I led off my gigantic “Baseball is not dying” post last month with several quotes, going back over a century, in which people erroneously lamented the impending doom of baseball. But Bryan Curtis of Grantland spoke with the great John Thorn, who has chronicled this stuff for a living for a loooong time. And it turns out that a mere century is nothin’. Get this, from 1868:
Somehow or other, they don’t play ball nowadays as they used to some eight or ten years ago. I don’t mean to say they don’t play it as well. … But I mean that they don’t play with the same kind of feelings or for the same objects they used to. … It appears to me that ball matches have come to be controlled by different parties and for different purposes …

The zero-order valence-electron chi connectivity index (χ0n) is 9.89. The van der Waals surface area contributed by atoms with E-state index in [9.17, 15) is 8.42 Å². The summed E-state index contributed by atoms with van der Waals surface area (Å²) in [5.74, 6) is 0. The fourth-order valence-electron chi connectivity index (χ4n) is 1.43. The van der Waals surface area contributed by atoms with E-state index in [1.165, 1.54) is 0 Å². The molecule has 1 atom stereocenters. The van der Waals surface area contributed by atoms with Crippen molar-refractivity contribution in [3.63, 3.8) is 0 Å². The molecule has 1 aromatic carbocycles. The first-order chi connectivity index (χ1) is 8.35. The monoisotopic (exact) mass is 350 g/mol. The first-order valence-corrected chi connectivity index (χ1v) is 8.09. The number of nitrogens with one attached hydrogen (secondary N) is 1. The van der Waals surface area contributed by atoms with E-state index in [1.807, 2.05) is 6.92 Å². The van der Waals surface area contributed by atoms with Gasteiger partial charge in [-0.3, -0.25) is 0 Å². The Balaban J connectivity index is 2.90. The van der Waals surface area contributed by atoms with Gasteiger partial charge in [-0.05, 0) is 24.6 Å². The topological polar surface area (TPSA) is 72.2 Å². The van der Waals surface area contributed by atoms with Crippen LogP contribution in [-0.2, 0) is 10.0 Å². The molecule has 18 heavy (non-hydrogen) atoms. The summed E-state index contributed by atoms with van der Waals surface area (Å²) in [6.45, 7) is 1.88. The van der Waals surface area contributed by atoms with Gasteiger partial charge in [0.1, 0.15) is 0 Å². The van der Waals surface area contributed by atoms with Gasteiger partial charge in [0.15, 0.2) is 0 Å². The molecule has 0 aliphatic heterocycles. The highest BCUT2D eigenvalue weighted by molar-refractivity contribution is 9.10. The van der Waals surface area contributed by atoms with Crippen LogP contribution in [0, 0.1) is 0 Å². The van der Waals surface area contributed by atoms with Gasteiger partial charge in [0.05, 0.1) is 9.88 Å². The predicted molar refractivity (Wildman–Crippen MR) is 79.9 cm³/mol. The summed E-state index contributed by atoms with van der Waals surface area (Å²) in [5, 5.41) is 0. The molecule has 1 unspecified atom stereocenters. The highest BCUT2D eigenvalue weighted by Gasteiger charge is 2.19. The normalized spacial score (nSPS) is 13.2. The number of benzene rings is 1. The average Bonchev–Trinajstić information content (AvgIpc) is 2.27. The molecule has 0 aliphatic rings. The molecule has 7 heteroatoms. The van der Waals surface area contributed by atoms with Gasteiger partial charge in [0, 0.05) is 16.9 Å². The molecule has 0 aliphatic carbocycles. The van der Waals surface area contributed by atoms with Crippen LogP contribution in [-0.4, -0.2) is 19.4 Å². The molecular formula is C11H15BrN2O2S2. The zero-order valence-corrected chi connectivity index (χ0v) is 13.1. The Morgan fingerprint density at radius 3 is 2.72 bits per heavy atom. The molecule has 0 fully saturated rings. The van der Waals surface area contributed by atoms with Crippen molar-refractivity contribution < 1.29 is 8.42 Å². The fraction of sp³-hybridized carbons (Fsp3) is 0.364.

That’s from Pete O’Brien of the Brooklyn Atlantics. Who said that in 1868. A year before the Cincinnati Red Stockings became the first fully-professional baseball team. Put differently: baseball was dying before it actually existed in the form that we know it.
A great read about the never-ending and, apparently, always-existing predictions of baseball’s imminent demise.